6 https://www.craigmurray.org.uk/archives/2018/05/yulia-skripal-and-the-salisbury-wut/

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Charlie Skelton gives his lowdown on Bilderberg 2015 at Telfs-Buchen

Yesterday [Friday 26th], independent reporter Tony Gosling interviewed Guardian journalist Charlie Skelton, after his return from this year’s Bilderberg conference in Telfs-Buchen, Austria.

Although I have already added some video updates to my previous article on the Telfs 2015 meeting, I feel that their discussion is interesting and wide-ranging enough to warrant a separate posting.

It begins with a quick overview and comparison of how journalists so lavishly treated at G7 in Bavaria, Germany, in the week prior to Bilderberg, were subjected to immediate harassment which continued throughout their stay in Telfs – not that any mainstream reporters besides Skelton himself even travelled to Telfs (just a few miles across the border), but a handful of independent reporters did manage to attend both events.

With regards to the meeting itself, Skelton notes an intriguing rise in representation from amongst the high tech industries, with six representatives at this year’s event that included PayPal co-founder Peter Thiel and Google boss Eric Schmidt, both regular attendees, with Thiel also on the Bilderberg Steering Committee. Skelton also offers his thoughts on the still more ominous presence of the Secretary General of Nato, Jens Stoltenberg, senior representatives from the arms industry, and other attendees, including David Petraeus, who have close association with the intelligence services:

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play up! play up! and don’t play the game!

It is a fortnight since the story of NSA whistleblower Edward Snowden first broke with revelations of a “previously undisclosed program called Prism, which allows officials to collect material including search history, the content of emails, file transfers and live chats” announced to the world by Glenn Greenwald writing in the Guardian on Friday 7th:

The National Security Agency has obtained direct access to the systems of Google, Facebook, Apple and other US internet giants, according to a top secret document obtained by the Guardian.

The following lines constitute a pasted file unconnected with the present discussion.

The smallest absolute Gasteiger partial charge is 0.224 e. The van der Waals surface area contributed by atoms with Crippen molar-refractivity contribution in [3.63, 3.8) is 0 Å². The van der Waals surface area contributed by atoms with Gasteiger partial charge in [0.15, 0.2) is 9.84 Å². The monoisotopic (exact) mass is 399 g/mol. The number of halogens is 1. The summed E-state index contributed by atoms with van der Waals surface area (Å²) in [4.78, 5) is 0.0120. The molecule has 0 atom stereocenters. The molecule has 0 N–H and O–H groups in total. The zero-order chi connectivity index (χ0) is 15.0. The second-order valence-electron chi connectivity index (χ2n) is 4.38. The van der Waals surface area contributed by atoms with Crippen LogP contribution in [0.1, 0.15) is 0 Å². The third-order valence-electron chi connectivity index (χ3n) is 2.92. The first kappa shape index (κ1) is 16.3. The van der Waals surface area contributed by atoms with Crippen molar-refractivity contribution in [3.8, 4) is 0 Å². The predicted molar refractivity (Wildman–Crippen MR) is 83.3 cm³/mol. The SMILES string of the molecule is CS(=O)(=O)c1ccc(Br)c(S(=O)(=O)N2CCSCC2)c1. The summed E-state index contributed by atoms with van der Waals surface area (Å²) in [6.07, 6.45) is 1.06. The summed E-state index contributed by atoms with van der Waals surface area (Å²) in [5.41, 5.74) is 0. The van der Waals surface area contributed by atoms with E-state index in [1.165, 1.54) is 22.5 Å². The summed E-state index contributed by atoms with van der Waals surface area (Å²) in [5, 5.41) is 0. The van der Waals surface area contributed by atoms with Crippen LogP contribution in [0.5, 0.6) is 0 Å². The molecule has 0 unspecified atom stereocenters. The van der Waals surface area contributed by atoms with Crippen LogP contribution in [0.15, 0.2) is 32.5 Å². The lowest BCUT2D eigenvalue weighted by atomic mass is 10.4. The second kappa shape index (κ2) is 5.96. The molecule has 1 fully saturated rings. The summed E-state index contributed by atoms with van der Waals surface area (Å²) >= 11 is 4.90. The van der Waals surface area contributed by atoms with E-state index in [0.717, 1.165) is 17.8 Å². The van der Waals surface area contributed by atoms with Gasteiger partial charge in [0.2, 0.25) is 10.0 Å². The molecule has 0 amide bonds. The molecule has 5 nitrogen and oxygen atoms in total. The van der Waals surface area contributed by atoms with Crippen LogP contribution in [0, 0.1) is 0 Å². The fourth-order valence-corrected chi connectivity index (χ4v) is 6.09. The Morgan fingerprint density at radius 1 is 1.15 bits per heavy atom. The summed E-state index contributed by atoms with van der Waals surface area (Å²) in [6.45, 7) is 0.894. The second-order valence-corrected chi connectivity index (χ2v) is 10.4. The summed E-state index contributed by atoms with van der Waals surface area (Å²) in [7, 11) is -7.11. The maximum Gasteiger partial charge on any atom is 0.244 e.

On that very same day I was heading down the M1 motorway to Watford with a friend to protest against the Bilderberg meeting taking place at the Grove hotel. A meeting that evidently has extremely close connections to those same “internet giants” who have been enabling the NSA as well as our own GCHQ to covertly snoop into every aspect of our lives. Indeed Google were already busy having their very own “private gathering” inside the same grounds of the very same hotel on days either side of the Bilderberg confab. In spite of being so closely connected to the inner circle of the Bilderberg clique, and thus to the very people who are engaged in this rampant abuse of our civil liberties, here’s what Google officially said to the Guardian:

In a statement, Google said: “Google cares deeply about the security of our users’ data. We disclose user data to government in accordance with the law, and we review all such requests carefully. From time to time, people allege that we have created a government ‘back door’ into our systems, but Google does not have a back door for the government to access private user data.”

Plausible deniability, in other words, and it gets better:

Several senior tech executives insisted that they had no knowledge of Prism or of any similar scheme. They said they would never have been involved in such a program. “If they are doing this, they are doing it without our knowledge,” one said.

An Apple spokesman said it had “never heard” of Prism.1

I imagine he’s probably never heard of those Foxconn factories in China with the suicide nets either.

Driving down in our van together we were missing the coverage of Snowden’s document release but then again we already knew all the most important details of the supposedly breaking story. That we are all now living under constant internet and telephone surveillance being old news to any who have cared to search within the margins or else entirely beyond the mainstream news. Since if you are familiar with the names of William Binney or Tom Drake, to name but two former NSA whistleblowers who have both featured in earlier posts, then Snowden’s document dump comes mainly as confirmation of prior knowledge. Details added, yes, but nothing substantially new or remotely surprising.

As we approached the M25 we had entered a twenty mile section of the M1 with CCTV cameras (unless we were both mistaken) fitted every hundred yards along the hard shoulder and funneling our way ahead to London. Having not driven along this newly refurbished stretch of the M1, I felt a growing unease at this additional and less anticipated evidence of where our society is so obviously heading, thoughts which were also combined with something more primal: a loathing of being so tightly boxed in. My friend said he felt similarly unnerved. The claustrophobia of high surveillance was creeping both of us out.

At Junction 8 we turned off and from there onwards followed the softly spoken instructions of our satnav. As patient as she was mellifluous, surely ‘Emily’, the satnav babe, was on our side, but hang on, what’s this…?